Today's guest is Erin M. Blakemore. She learned to drool over Darcy and cry over Little Women in suburban San Diego, California. These days, her inner heroine loves roller derby, running her own business, and hiking in her adopted hometown of Boulder, Colorado.
The Heroine’s Bookshelf, her first published book, is an exploration of classic heroines and their equally admirable authors, it shows today’s women how to tap into their inner strengths and live life with intelligence and grace.
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The Heroine’s Bookshelf. The contest is open worldwide and ends December 22nd.
A CERTAIN LACK OF ROMANCE (AND A VALUABLE WRITING LESSON) .
There’s a terrible, little-mentioned side effect of writing a book about your literary heroines. Over time, it manages to ruin all your excuses.To wit: it is almost impossible to lament that you haven’t been able to get to the post office when you know that Louisa May Alcott had to tramp across a muddy field and take an uncomfortable coach to get to town.
It’s hard to complain about being poor when you know that Alice Walker’s parents could not pay for medical care when she was shot in the eye by a brother’s BB gun.Lack of inspiration starts to seem trivial when you consider that Laura Ingalls Wilder, Lucy Maud Montgomery, and Frances Hodgson Burnett wrote their books at phases of emotional prostration and in the face of extreme physical, financial, and emotional odds.I point out these facts not to depress, but to point out that a certain lack of romance, that sense of going through the motions, is A-OK. We’ve been fed the line about divine inspiration, pretty muses and lofty Writing Experiences for so long that it’s easy to get bogged down. In my experience, “I can’t” raises her head whenever anything, be it a bad cold or the fantasy of a writer’s life, gives her an in.“If you think, from this prelude, that anything like a romance is preparing for you, reader, you never were more mistaken,” wrote Charlotte Brontë in the preface to her novel Shirley in 1849. “Do you anticipate sentiment, and poetry, and reverie? Do you expect passion, and stimulus, and melodrama? Calm your expectations; reduce them to a lowly standard. Something real, cool and solid lies before you; something unromantic as Monday morning.”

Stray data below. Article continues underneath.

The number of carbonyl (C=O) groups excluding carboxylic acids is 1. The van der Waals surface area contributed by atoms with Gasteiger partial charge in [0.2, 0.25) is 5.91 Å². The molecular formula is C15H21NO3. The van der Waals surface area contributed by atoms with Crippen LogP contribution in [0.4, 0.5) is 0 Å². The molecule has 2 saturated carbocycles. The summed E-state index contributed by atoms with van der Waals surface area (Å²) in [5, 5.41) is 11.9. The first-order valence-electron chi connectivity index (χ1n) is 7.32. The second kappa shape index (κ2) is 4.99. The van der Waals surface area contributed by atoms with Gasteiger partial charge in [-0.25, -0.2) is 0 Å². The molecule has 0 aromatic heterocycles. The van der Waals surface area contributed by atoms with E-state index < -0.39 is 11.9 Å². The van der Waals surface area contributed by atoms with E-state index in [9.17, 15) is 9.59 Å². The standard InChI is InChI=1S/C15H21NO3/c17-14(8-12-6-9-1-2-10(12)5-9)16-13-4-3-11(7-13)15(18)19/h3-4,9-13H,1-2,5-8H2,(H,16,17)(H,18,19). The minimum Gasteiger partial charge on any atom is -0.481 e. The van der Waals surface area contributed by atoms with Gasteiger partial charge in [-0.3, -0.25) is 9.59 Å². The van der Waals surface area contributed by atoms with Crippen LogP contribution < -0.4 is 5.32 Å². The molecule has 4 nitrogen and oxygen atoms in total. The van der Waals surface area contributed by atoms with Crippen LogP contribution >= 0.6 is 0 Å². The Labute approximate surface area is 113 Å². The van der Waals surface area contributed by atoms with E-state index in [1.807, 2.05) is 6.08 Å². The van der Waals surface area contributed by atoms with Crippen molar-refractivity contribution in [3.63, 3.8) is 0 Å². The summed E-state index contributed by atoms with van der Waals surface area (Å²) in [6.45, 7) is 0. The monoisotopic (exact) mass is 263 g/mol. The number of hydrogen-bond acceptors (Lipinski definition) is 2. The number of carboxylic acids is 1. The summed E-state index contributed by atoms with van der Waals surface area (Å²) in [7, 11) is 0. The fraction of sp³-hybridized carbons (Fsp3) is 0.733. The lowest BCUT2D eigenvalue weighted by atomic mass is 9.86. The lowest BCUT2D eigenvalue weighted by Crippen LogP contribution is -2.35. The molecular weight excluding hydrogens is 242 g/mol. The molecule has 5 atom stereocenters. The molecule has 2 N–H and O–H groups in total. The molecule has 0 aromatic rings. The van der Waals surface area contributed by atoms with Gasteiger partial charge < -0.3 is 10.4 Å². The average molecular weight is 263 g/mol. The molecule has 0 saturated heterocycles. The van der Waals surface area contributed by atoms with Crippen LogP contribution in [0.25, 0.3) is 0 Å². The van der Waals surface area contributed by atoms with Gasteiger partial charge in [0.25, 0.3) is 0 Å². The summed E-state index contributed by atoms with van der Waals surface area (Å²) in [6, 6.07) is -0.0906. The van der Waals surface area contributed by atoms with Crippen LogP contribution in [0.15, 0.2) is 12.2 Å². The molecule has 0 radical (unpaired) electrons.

Don’t accuse poor Charlotte of being bitter; after all, she did lose three of her dearest siblings within one miserable year at Haworth. To be sure, she wrote these lines at an all-time low in her personal life. But the girl has a point. What if you could exchange something sentimental for something real? To me, exchanging my fantasies about writing for the reality of writing – challenging, maddening, distressing, infuriating, and fun – means the writing gets done. I wouldn’t trade it for the world.